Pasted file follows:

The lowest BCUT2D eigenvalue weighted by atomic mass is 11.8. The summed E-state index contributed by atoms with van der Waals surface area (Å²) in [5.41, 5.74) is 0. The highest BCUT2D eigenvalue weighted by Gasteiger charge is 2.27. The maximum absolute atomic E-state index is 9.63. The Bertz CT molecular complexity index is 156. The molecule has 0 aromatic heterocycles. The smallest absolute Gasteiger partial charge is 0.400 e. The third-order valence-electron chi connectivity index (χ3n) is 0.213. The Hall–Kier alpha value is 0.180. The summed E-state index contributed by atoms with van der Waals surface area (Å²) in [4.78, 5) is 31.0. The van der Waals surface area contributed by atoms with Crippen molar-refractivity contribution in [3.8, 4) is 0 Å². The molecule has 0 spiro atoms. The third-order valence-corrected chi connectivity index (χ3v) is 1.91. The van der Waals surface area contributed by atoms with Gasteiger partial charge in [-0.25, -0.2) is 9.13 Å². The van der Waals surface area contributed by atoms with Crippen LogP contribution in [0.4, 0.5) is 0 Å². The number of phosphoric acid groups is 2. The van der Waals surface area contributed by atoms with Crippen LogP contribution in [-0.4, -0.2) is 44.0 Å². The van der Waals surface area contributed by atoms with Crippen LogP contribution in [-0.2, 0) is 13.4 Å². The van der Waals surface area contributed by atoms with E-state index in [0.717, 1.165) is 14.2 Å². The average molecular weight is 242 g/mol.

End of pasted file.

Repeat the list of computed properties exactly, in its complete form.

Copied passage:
The lowest BCUT2D eigenvalue weighted by atomic mass is 11.8. The summed E-state index contributed by atoms with van der Waals surface area (Å²) in [5.41, 5.74) is 0. The highest BCUT2D eigenvalue weighted by Gasteiger charge is 2.27. The maximum absolute atomic E-state index is 9.63. The Bertz CT molecular complexity index is 156. The molecule has 0 aromatic heterocycles. The smallest absolute Gasteiger partial charge is 0.400 e. The third-order valence-electron chi connectivity index (χ3n) is 0.213. The Hall–Kier alpha value is 0.180. The summed E-state index contributed by atoms with van der Waals surface area (Å²) in [4.78, 5) is 31.0. The van der Waals surface area contributed by atoms with Crippen molar-refractivity contribution in [3.8, 4) is 0 Å². The molecule has 0 spiro atoms. The third-order valence-corrected chi connectivity index (χ3v) is 1.91. The van der Waals surface area contributed by atoms with Gasteiger partial charge in [-0.25, -0.2) is 9.13 Å². The van der Waals surface area contributed by atoms with Crippen LogP contribution in [0.4, 0.5) is 0 Å². The number of phosphoric acid groups is 2. The van der Waals surface area contributed by atoms with Crippen LogP contribution in [-0.4, -0.2) is 44.0 Å². The van der Waals surface area contributed by atoms with Crippen LogP contribution in [-0.2, 0) is 13.4 Å². The van der Waals surface area contributed by atoms with E-state index in [0.717, 1.165) is 14.2 Å². The average molecular weight is 242 g/mol.